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Submitted by Rich Amole, Blogfinger staff.  ©

Submitted by Rich Amole, Blogfinger staff. ©

FRANK SINATRA    April 20, 1949


 

Gulf coast, Florida. By Paul Goldfinger © 2014

Gulf coast, Florida. By Paul Goldfinger © 2014

CHARLIE SHAVERS.  “Baby Won’t You Please Come Home.”   The Definitive Black and Blue Sessions.   Recorded in Bordeaux, 1970.


Tuscan Swan. Italy

Tuscany, Italy. 1996.  By Paul Goldfinger.

Tuscany, Italy. 1996. By Paul Goldfinger.   (re-posted from April 2013)

By Paul Goldfinger, Editor  @Blogfinger

LONDON SYMPHONY ORCHESTRA.  This is a pas de deux from Act III of Swan Lake.  It is very difficult for one swan to do a pas de deux,  but this Italian swan is capable.  After all, he (or she?) is the only component in this photo which is in sharp focus.   Recently we posted a photograph of a seagull in a boat, misidentified as a duck. But a swan?—–never mistaken for a duck.

Has professional ballet ever been done in Ocean Grove?  I’ve never seen it mentioned in the OG history books.  We certainly had a lot of opera and choral music, but vocalizing was always emphasized here thanks to Tali Essen Morgan, whose buddy was Caruso.   There is no mention of Tali hanging out in the Grove with prima ballerinas.

Swan Lake made its debut in Moscow in 1877 by the Bolshoi. Tchaikovsky wrote it, and it  has been almost constantly on tour ever since. Maybe someday we will have Swan Lake on the stage in the magnificent Great Auditorium of Ocean Grove, New Jersey.


Hora-1

 

We had 87 visitors from Israel, so since it’s Passover, here’s a tune that you might recognize if you have ever attended a bar mitzvah or a Jewish wedding. You can get up and dance a hora–you join hands and go round and round in a circle. Not very good if you suffer from motion sickness as I do.  Or you can let some shtarkers* carry you around in a chair–a fairly terrifying experience.

* shtarker:   a Yiddish word for a strong person, usually a male.  I used to be a shtarker who could help carry the bride around, but now I sit at my table and nurse a scotch and water while checking out the dancers.  Here is Hava Nagila. (which means “Let’s rejoice” which is what my people like to do–which is good to do after 4,000 years of ups and downs.) —-Paul Goldfinger, Editor @Blogfinger.


Postcard submitted by Rich Amole, Blogfinger historian

Postcard of the North End Hotel in Ocean Grove, 1951,  submitted by Rich Amole, Blogfinger historian

Paul:

It seems that the North End Hotel Pool photo has awakened almost 10 responses. Let me throw a postcard   (being sold on ebay) made from a painting  done in 1951 of the Hotel showing a bit of water bordering the lower rooms of the hotel.  Anyone want to jump in on this and tell us   where or what that water is doing there?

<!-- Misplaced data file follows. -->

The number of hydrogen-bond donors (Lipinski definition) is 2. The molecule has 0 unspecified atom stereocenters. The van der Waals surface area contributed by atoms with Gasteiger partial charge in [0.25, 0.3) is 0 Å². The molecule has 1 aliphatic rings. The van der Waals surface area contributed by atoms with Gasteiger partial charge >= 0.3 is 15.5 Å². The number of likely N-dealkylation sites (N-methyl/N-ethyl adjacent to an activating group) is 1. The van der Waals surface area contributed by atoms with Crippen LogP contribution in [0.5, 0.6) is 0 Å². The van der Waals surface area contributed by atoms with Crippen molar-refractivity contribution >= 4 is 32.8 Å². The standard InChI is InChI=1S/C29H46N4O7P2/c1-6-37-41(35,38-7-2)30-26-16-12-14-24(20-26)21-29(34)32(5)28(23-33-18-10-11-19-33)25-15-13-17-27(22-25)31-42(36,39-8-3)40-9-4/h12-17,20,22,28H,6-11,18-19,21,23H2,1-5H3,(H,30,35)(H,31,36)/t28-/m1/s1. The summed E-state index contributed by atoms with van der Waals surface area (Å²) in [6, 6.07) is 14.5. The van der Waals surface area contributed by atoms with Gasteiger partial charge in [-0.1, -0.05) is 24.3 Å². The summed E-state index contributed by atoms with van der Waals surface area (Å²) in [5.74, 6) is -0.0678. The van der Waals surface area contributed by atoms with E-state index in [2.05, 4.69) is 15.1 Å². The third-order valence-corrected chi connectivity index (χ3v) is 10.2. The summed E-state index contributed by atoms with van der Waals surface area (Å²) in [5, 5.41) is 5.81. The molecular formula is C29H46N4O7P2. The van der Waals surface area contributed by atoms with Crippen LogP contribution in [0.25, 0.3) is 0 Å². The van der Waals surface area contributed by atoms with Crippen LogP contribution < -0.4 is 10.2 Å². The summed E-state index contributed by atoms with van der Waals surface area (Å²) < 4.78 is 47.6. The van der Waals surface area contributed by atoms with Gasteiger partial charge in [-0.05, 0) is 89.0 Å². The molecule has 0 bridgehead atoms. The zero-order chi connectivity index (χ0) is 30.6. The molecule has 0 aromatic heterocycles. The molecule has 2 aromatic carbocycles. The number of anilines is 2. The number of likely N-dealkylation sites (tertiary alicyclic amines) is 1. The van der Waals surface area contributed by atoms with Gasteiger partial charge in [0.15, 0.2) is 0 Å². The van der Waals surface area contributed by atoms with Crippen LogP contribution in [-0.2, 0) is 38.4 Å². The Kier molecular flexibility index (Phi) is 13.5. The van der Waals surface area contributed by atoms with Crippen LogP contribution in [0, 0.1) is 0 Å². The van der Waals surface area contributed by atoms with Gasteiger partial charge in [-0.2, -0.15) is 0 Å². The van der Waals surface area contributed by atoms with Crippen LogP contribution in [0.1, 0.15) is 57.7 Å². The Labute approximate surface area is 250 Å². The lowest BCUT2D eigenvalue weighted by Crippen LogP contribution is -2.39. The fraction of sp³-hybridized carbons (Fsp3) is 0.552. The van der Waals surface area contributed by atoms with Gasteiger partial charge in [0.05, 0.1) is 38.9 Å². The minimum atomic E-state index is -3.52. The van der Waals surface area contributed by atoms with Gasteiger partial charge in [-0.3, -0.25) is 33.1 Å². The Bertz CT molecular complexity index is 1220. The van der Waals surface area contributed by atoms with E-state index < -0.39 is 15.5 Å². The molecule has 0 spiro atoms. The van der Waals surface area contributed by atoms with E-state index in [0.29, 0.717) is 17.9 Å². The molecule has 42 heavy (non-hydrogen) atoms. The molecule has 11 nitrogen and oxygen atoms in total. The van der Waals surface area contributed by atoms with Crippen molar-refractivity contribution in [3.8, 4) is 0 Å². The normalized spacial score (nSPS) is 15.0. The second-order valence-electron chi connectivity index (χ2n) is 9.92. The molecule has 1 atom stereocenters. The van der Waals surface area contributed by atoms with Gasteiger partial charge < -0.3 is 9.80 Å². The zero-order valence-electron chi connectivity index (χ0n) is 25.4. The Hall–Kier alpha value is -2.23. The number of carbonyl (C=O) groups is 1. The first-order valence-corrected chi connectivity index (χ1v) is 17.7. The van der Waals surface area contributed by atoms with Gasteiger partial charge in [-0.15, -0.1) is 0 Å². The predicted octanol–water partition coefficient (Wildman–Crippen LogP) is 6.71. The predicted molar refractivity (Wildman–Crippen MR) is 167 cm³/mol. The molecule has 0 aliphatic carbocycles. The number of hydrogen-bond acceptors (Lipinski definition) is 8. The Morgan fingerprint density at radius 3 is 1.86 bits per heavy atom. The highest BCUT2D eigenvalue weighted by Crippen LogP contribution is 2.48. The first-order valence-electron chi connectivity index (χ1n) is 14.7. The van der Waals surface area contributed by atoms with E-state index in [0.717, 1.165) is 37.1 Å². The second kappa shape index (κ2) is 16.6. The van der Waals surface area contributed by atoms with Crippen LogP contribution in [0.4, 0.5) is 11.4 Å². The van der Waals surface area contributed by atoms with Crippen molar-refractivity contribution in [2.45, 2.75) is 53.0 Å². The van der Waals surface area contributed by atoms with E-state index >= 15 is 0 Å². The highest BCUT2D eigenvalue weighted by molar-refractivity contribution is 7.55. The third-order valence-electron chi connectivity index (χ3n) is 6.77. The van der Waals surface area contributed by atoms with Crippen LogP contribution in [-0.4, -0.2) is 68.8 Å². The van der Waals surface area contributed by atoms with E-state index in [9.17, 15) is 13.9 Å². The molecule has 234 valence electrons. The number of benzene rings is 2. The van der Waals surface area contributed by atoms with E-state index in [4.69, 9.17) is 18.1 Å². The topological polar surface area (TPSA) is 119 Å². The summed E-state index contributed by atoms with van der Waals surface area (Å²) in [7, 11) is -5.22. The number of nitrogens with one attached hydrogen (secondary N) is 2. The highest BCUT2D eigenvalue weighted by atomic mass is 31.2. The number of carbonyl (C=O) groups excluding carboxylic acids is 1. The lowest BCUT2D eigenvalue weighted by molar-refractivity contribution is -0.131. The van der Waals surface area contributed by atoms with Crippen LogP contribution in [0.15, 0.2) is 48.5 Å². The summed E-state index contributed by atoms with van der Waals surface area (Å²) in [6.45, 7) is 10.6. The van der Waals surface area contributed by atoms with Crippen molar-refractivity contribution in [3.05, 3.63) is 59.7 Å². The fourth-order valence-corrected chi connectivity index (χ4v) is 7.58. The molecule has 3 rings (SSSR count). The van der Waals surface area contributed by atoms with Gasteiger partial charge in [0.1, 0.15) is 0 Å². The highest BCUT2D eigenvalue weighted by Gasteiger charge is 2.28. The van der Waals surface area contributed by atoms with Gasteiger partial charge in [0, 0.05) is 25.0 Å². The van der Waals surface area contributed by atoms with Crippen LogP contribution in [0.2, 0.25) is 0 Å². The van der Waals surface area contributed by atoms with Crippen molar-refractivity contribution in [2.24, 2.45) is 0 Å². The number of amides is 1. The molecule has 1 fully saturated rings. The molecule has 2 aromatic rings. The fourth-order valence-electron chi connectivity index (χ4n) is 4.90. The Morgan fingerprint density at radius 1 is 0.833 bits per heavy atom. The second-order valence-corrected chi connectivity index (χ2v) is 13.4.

Rich

 

ANDY WILLIAMS:


Unknown-2

 

By Ross Anzaldi, commentator on Blogfinger  (FOB)

Yeah, I know, you’ve all seen at least one of the “Rocky” movies. Some have enjoyed the simplistic tale of a guy struggling to be somebody, but just one punch shy of being a bum.  But, make it into a Broadway musical? No way!  Yes , way!

 

The lyricist and composer are the same duo that brought us Ragtime and received Academy Award nominations for the animated feature Anastasia. Some lovely songs which will have a life of their own post theater are “Adrian,” “Fight From the Heart” and “Keep on Standing” are of particular note. Interwoven are the songs made familiar from the Rocky movies, “Eye of the Tiger” and “Going to Fly Now.”

 

There is little dancing, but a lot of choreography.  The boxers shadow boxing in the gym, up to the fantastic championship fight all perform with athleticism and yes, grace.

 

The play follows Rocky on his journey from a collector of debts for a local mobster, to a one in a thousand chance to fight for the heavyweight championship of the world.  You get caught up rooting for the underdog.

 

As the fight is about to commence, the first ten rows in the orchestra section are emptied, and all the folks there are reseated on the stage facing the audience.  The ring is then moved forward into the audience.  You are now at the fight, and what a spectacle it is.

 

Punches seem to land with ferocity.  Apollo Creed is invincible.  Only one person doesn’t know it—-Rocky.  How do the actors Andy Karl (Rocky) and Terence Archie (Apollo Creed) seem to stand and exchange those powerful punches?  Yet they do and they do it 7-8 times a week.

 

It is a love story. It’s a story about overcoming life’s obstacles. It is a story that had the sophisticated New York audience on its feet cheering for that almost bum, Rocky to just last 15 rounds and Keep on Standing.

SURVIVOR  “Eye of the Tiger” from the Rocky movie soundtrack and also featured in the current Broadway show.


 

East Rutherford, NJ.  By Moe Demby, Blogfinger staff   ©

East Rutherford, NJ. By Moe Demby, Blogfinger staff ©

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